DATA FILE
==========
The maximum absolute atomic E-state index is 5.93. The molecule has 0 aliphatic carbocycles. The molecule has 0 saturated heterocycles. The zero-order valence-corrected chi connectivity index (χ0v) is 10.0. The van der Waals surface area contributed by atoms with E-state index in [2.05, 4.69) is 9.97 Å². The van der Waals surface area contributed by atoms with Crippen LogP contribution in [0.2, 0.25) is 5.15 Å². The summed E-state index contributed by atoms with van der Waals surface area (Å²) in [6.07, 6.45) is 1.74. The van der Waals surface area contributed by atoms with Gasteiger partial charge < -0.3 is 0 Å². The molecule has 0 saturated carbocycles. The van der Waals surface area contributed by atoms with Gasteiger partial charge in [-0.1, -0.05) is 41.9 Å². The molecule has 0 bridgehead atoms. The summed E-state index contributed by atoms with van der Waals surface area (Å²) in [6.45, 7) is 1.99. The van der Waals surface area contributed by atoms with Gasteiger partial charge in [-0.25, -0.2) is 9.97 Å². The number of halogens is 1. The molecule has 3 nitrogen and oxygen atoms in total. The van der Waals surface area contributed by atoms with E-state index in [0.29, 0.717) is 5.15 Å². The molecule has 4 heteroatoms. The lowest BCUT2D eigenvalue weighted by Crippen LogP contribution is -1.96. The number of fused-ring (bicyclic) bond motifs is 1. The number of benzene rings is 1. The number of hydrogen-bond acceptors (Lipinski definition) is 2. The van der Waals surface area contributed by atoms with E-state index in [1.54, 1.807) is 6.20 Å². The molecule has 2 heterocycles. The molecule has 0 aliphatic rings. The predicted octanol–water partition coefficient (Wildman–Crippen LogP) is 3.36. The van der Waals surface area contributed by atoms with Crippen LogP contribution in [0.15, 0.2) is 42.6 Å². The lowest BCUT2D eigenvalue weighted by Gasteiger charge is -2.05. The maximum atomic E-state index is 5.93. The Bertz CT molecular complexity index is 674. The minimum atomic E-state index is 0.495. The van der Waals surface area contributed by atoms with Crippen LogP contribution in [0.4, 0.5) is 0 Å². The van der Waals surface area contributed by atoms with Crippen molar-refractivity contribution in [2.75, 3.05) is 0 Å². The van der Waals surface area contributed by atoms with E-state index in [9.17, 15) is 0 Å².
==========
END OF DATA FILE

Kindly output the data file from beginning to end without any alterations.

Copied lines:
The maximum absolute atomic E-state index is 5.93. The molecule has 0 aliphatic carbocycles. The molecule has 0 saturated heterocycles. The zero-order valence-corrected chi connectivity index (χ0v) is 10.0. The van der Waals surface area contributed by atoms with E-state index in [2.05, 4.69) is 9.97 Å². The van der Waals surface area contributed by atoms with Crippen LogP contribution in [0.2, 0.25) is 5.15 Å². The summed E-state index contributed by atoms with van der Waals surface area (Å²) in [6.07, 6.45) is 1.74. The van der Waals surface area contributed by atoms with Gasteiger partial charge < -0.3 is 0 Å². The molecule has 0 saturated carbocycles. The van der Waals surface area contributed by atoms with Gasteiger partial charge in [-0.1, -0.05) is 41.9 Å². The molecule has 0 bridgehead atoms. The summed E-state index contributed by atoms with van der Waals surface area (Å²) in [6.45, 7) is 1.99. The van der Waals surface area contributed by atoms with Gasteiger partial charge in [-0.25, -0.2) is 9.97 Å². The number of halogens is 1. The molecule has 3 nitrogen and oxygen atoms in total. The van der Waals surface area contributed by atoms with E-state index in [0.29, 0.717) is 5.15 Å². The molecule has 4 heteroatoms. The lowest BCUT2D eigenvalue weighted by Crippen LogP contribution is -1.96. The number of fused-ring (bicyclic) bond motifs is 1. The number of benzene rings is 1. The number of hydrogen-bond acceptors (Lipinski definition) is 2. The van der Waals surface area contributed by atoms with E-state index in [1.54, 1.807) is 6.20 Å². The molecule has 2 heterocycles. The molecule has 0 aliphatic rings. The predicted octanol–water partition coefficient (Wildman–Crippen LogP) is 3.36. The van der Waals surface area contributed by atoms with Crippen LogP contribution in [0.15, 0.2) is 42.6 Å². The lowest BCUT2D eigenvalue weighted by Gasteiger charge is -2.05. The maximum atomic E-state index is 5.93. The Bertz CT molecular complexity index is 674. The minimum atomic E-state index is 0.495. The van der Waals surface area contributed by atoms with Crippen LogP contribution in [0.4, 0.5) is 0 Å². The van der Waals surface area contributed by atoms with Crippen molar-refractivity contribution in [2.75, 3.05) is 0 Å². The van der Waals surface area contributed by atoms with E-state index in [9.17, 15) is 0 Å².